(Originally published in Michigan Blue Magazine.)



Barred Owl

Barred Owl

Up before dawn this morning full of plans, oh I am industrious, I am such a hard worker, I will never die. Stepped outside to see what kind of day it would be and across the darkness heard a barred owl call from the spruce trees beyond the old barn. That cool hollow inquiry, “Who, who, who cooks for you?” ending in a raspy churl. That same call sounded through the spruce forests 10,000 years ago. Nothing we’ve done since then can match it.


Still cutting and splitting firewood to get ready for winter. I’m a wood-chopping son of a bitch. It’s satisfying in all the important ways. Cleaving a log and seeing the bright inside exposed. Smelling the scent of fresh-cut maple. Watching the stack rise slowly toward the sky. When it gets high enough I’ll climb it to the moon and plant tomatoes and beans in that fluffy dust.

One reason I like cutting wood is because it makes me feel like my youthful self. For a few years long ago, in my 20s, I cut and sold cordwood to earn extra money for my young family. I could swing a hammer for eight or ten hours every day, go home, kiss my wife and baby, grab a quick dinner, and drive to the woods with Craig and cut firewood until dark. We stacked the wood in our yard and sold it for $40 a rick. Now I feel as strong and useful as I did all those years ago. I feel exactly the same. Except after three hours of wood-cutting I need a shower and a nap. I wake up with aching muscles, but I’m happy.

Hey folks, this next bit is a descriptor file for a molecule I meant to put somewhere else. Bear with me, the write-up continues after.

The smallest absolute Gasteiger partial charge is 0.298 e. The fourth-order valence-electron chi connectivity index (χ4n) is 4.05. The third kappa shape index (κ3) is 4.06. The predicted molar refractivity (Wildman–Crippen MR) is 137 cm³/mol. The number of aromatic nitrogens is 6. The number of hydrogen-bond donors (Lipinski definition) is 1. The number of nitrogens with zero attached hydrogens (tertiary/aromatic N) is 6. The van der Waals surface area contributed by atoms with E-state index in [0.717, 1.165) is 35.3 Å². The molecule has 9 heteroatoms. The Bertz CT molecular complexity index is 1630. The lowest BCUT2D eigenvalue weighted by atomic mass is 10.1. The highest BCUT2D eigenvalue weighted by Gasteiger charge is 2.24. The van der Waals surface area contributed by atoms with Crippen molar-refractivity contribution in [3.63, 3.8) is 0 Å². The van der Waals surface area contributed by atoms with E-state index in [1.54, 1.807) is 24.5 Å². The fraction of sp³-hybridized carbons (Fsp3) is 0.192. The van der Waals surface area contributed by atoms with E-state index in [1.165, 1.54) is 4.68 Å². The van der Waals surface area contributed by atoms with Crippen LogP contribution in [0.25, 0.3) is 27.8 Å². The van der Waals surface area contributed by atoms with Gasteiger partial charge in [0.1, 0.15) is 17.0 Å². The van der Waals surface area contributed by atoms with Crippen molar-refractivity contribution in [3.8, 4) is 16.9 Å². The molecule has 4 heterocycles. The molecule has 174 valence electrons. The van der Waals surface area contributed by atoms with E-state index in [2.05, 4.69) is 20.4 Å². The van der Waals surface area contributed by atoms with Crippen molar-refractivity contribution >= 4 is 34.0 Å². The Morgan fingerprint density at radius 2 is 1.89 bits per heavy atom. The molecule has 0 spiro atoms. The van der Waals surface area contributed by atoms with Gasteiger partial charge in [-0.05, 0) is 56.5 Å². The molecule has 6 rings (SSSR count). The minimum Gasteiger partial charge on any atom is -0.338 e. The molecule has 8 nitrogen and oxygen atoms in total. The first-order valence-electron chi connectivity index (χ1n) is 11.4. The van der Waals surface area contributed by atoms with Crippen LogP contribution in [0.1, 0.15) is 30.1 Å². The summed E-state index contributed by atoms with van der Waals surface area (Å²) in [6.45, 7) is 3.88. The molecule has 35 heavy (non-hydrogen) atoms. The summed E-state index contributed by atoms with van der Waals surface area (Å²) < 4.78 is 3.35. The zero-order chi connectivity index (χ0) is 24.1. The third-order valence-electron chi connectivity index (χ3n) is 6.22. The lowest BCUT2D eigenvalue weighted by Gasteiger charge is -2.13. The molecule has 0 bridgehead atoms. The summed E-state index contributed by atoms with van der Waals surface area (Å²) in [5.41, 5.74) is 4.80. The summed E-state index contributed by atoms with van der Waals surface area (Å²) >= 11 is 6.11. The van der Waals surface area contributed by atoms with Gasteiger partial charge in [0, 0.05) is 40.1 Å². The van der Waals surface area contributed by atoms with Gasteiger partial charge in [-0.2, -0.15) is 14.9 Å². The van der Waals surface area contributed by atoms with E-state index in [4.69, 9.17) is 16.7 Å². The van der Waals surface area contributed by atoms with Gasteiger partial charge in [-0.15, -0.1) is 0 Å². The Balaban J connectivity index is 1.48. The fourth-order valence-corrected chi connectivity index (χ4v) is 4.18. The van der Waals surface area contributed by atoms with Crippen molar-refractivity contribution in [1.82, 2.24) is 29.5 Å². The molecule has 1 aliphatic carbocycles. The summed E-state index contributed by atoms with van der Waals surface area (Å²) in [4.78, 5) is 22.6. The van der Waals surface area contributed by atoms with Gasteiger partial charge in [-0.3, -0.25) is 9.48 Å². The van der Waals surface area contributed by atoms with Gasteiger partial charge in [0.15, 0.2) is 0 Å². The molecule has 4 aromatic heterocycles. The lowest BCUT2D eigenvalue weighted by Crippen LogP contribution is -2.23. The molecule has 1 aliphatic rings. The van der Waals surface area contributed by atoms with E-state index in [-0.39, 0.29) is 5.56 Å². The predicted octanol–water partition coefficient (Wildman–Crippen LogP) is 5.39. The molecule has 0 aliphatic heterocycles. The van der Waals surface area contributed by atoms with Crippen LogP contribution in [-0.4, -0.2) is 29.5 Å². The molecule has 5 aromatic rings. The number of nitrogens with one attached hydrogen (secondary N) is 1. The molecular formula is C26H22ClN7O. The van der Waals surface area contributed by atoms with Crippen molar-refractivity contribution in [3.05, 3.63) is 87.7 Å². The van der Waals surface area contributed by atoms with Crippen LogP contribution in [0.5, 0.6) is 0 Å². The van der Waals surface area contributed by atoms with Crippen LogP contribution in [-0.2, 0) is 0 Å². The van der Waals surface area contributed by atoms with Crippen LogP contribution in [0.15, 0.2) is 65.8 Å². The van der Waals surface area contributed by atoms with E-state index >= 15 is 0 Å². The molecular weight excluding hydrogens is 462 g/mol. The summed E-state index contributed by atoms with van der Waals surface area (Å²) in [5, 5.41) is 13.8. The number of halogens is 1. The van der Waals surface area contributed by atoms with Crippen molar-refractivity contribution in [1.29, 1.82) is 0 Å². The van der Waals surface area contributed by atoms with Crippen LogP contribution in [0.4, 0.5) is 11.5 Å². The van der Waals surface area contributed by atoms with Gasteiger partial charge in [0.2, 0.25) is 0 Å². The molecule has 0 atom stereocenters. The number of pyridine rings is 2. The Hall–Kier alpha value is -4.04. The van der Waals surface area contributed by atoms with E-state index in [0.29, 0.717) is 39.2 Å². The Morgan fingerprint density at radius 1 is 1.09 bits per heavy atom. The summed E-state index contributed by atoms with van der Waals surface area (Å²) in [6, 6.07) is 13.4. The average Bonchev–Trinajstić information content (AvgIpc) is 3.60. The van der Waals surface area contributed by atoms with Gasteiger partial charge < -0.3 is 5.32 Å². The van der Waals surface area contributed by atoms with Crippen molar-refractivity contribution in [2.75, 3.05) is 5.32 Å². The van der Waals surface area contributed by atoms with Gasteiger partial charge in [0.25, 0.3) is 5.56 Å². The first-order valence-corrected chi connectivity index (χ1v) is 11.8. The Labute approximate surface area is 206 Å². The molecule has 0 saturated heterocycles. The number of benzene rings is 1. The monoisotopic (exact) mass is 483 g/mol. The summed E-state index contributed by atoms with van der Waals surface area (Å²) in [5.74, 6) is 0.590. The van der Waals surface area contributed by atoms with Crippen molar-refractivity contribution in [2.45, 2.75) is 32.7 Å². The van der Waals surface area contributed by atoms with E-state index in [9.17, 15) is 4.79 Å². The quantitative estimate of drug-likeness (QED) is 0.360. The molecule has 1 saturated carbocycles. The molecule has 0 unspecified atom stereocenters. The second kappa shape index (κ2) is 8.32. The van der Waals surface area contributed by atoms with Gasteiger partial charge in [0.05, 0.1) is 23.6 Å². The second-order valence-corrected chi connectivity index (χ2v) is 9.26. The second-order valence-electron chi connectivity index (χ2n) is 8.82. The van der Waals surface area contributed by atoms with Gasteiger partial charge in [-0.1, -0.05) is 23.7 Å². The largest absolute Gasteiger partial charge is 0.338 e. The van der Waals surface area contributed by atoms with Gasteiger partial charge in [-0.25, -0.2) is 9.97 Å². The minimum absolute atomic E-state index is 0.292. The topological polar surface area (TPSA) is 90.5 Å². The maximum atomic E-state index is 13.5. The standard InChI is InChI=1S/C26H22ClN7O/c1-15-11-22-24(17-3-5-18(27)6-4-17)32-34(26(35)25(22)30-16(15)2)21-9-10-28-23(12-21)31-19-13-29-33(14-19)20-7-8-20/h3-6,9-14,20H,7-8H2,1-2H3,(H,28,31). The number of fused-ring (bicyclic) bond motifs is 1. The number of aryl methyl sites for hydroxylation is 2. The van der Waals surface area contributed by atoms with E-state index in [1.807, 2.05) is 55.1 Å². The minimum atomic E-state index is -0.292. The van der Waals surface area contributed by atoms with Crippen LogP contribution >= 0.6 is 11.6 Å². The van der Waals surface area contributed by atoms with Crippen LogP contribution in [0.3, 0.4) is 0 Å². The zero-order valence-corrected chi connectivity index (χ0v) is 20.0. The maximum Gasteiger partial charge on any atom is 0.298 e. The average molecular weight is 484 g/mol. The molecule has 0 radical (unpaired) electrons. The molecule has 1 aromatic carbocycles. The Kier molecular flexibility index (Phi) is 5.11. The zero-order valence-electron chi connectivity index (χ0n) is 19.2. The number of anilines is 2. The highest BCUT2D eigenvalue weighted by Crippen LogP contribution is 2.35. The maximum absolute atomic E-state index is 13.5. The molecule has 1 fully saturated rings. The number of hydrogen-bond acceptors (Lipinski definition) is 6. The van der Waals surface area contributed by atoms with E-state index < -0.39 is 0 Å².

One of the Dennis woodpiles


Most years in October there are a few days when warblers pause in our yard before continuing south for the winter. Flitting about in our cedars, maples, and walnuts will be yellow-rump, palm, pine, yellow, black-and-white, common yellow-throat, and occasionally Canada, magnolia, chestnut-sided, Wilson’s, and other less common species. But we missed them this year. Why? Probably because we were too busy or too inattentive.

But a few days ago I caught a glimpse of an unfamiliar small bird flitting among the branches of the tree debris that remains piled next to the garage where it fell during the July windstorm that everyone around here is still talking about. The bird was quick and in constant motion, like a warbler, but its color was unusual, a rich dark brown, and it remained close to the ground, like only a few warblers will. Then I saw the tail: cocked upright and stubby. And I noticed lines of fine dark banding on its wings, tail, and flanks. And I knew. A winter wren. The first I’ve seen in our yard in the 24 years we’ve lived here. I hurried inside for my binoculars and spent ten minutes standing at the door watching the shy and busy wren picking bugs off pine and cedar branches. Winter wrens are not particularly rare, so I don’t know why I’ve never seen one in our yard. Probably I’ve just missed them. But seeing one that day, in that place, made me feel honored. We were visited by an honored guest. I opened my arms in welcome and the busy little gentleman ignored me absolutely, as he should.


Winter Wren